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The Fairly Bad Parents Why Butch Hartman and Nickelodeon Need a Good Spank
In our wonderful, and not so wonderful artistic world there are two kinds of people who like to make cartoons, first there are the people who make cartoons because they love the art form, and then. There are people who do cartoons for the money and do not give a hoot about the whole process of writing, character development, and only care about how much they are paid for their cartoon once they get it out on TV. I hate to say this, but the creator of the show Fairly-Odd Parents, Butch Hartman, is just one of those people; the people that everyone like Walt Disney, Chuck Jones, and Tex Avery tried possibly to avoid. Who gives him the money to create such a show, where parents and teens are earthier ignorant or evil, and characters like Timmy Turner do not evolve or have a moment of complete change or enlightment like in South Park or The Simpsons. None other than my once favorite network which formerly had really good quality shows like Rugrats, Hay Arnold, The Wild Thornberry’s, and the semi-scientifically accurate Jimmy Neutron. This network is none other than the so-called number one kids network Nickelodeon. How this once popular network became a horrifying cartoon hellhole? Stay tuned to this essay, and I will tell you why…
First, let us examine our first criminal on the wall of shame Butch Hartman; surly if you look him up in Wikipedia, you might think that his childhood was perfectly safe and hunky-dory. However, that is not the case; most of the so-called enemies that the main character Timmy deals with are based on real people that the creator himself viewed as evil and or wicked. The main character is based off his younger brother of the same name whom probably had godparents; which may prove that he, like older brothers sometimes do, hated the little brother because he was spoiled possibly by his godparents. Now you know where the idea for the show came from, let us talk about a very philosophical question that all of the great masters like Nietzsche have discussed for many years, “what is evil and what is good?”
For some people, evil or good can be a label for a certain race or ethnicity or in this case, how a person or an age of maturity is viewed by the mark that is given to them. This later on creates stereotypes, when stereotypes are repetitively shown to children; it becomes intertwined into their moral fabric. One example that dominates this show in particular is the portal of the teenage babysitter Vicky whom is considered not just the shows antagonist, but also a true villain in the eyes of Timmy whom is ten-years-old. How does Hartman formulate her to be truly terrifying, more terrifying than Angelica from Rugrats? This is how he does it, remember how in Disney and Hanna Barbara cartoons, the villains are sharply angled, hunched over with a wicked grin, have green or sleazy eyes, and if they are female they have ether a witch-like, sassy , or high pitched voice? These are the perfect ingredients to make a villain; but really, a sixteen-year-old baby sitter; it just does not sound right unless one has abused you. It teaches children that all teenage girls are evil villains, which is a very masculine, juvenile, and ridiculous perspective.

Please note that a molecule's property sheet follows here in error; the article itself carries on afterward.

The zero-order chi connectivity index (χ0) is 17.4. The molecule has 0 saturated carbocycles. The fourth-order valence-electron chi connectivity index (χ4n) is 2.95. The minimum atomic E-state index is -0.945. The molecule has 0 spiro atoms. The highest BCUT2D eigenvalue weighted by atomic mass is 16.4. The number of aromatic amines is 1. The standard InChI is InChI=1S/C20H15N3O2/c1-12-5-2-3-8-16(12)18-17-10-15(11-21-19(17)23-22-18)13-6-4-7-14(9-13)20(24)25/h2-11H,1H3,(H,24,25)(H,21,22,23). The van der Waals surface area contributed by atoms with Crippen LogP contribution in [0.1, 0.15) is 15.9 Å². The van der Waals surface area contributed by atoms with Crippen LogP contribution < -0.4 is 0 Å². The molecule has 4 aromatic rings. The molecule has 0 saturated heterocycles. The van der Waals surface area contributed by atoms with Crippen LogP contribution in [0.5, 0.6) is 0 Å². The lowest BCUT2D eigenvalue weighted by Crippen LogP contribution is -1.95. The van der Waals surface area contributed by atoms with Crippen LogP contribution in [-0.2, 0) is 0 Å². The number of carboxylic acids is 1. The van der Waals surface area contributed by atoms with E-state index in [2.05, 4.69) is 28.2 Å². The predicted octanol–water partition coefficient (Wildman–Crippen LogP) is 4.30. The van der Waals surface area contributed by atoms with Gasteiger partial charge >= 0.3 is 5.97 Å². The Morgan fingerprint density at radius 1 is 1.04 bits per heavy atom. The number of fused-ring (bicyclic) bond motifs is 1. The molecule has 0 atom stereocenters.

However, in reality, sixteen year olds go through a lot of stress and pressure to become an adult, for girls it is even harder to find your individual identity. Especially in a society, that tells you through ads, movies, and TV shows especially on Disney Chanel that in order to be popular or beautiful you must have lots of money, be skinny, and to have friends that are similar to your body shape and your income. If you do not have the right things then you cannot fit in. this is why there are too many young teenage girls that have eating disorders or psychological problems in American society. In the show, Vicky does not have a single sign of teenage problems or moral dilemmas; instead, she is the teenage girl equivalent of Snidely Whiplash from Dudley Do-Right, or Wildly Coyote, and has stayed that way throughout the show; no enlightment or evolution like in previous Nicktoons.
Now you might say to yourself, “It’s a cartoon, it should be that way!” but have you wondered why it is that way…it is because Butch is using the same formulas that Hanna Barbara cartoons had. Many of them, except Jonny Quest, have stagnant characters, easy to understand plot outlines, short funny and not so funny dialogs (some of which were god awful) , and had events and situations that were extremely over the top and ridiculous. One example is an episode of the Flintstones, where Betty likes baby Pebbles so much that she wishes on a star (sound familiar?) for her own child, and latter on her doorstep is her new baby Bam-Bam. This formula was used repeatedly, because it was the cheapest way to make a cartoon and brought in more money; when other studios saw what Hanna Barbara were doing they started copying their formula. Walt Disney on the other hand was brave enough to say that the formula that Hanna Barbara established was just not what he wanted for his studio or for anyone and complained about their cartoons in particular because the characters were flat, it was easy to understand the plot outline, they moved too fast, and the backgrounds looked all the same. In fact, he was so against the new Hanna-Barbara formula that during production of The Jungle Book he fired several animators for getting away with cheep animation styles. This formula was constantly copied repeatedly by many artists including Butch Hartman who pittiched his idea of Fairly-Odd Parents when he left Hanna-Barbara and came to Nickelodeon.